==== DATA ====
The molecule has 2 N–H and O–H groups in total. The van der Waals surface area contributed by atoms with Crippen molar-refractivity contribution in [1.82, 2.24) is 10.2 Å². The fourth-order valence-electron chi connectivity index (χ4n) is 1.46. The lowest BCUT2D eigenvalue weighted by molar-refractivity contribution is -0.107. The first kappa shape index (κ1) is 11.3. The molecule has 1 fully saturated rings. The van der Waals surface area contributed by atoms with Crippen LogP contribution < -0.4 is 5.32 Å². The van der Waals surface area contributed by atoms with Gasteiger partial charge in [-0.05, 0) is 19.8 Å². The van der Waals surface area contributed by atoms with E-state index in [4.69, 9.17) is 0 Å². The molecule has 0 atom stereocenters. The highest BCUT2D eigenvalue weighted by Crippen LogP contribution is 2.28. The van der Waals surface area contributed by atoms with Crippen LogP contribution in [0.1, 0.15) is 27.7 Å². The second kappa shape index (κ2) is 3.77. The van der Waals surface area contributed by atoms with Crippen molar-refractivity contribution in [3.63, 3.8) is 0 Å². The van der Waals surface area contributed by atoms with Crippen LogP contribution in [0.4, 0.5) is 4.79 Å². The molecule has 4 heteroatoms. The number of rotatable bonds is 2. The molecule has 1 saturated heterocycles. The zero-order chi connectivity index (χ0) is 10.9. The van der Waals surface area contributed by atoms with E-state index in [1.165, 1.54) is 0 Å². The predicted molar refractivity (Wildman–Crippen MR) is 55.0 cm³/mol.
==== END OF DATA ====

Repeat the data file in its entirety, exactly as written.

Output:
The molecule has 2 N–H and O–H groups in total. The van der Waals surface area contributed by atoms with Crippen molar-refractivity contribution in [1.82, 2.24) is 10.2 Å². The fourth-order valence-electron chi connectivity index (χ4n) is 1.46. The lowest BCUT2D eigenvalue weighted by molar-refractivity contribution is -0.107. The first kappa shape index (κ1) is 11.3. The molecule has 1 fully saturated rings. The van der Waals surface area contributed by atoms with Crippen LogP contribution < -0.4 is 5.32 Å². The van der Waals surface area contributed by atoms with Gasteiger partial charge in [-0.05, 0) is 19.8 Å². The van der Waals surface area contributed by atoms with E-state index in [4.69, 9.17) is 0 Å². The molecule has 0 atom stereocenters. The highest BCUT2D eigenvalue weighted by Crippen LogP contribution is 2.28. The van der Waals surface area contributed by atoms with Crippen LogP contribution in [0.1, 0.15) is 27.7 Å². The second kappa shape index (κ2) is 3.77. The van der Waals surface area contributed by atoms with Crippen molar-refractivity contribution in [3.63, 3.8) is 0 Å². The van der Waals surface area contributed by atoms with Crippen LogP contribution in [0.4, 0.5) is 4.79 Å². The molecule has 4 heteroatoms. The number of rotatable bonds is 2. The molecule has 1 saturated heterocycles. The zero-order chi connectivity index (χ0) is 10.9. The van der Waals surface area contributed by atoms with E-state index in [1.165, 1.54) is 0 Å². The predicted molar refractivity (Wildman–Crippen MR) is 55.0 cm³/mol.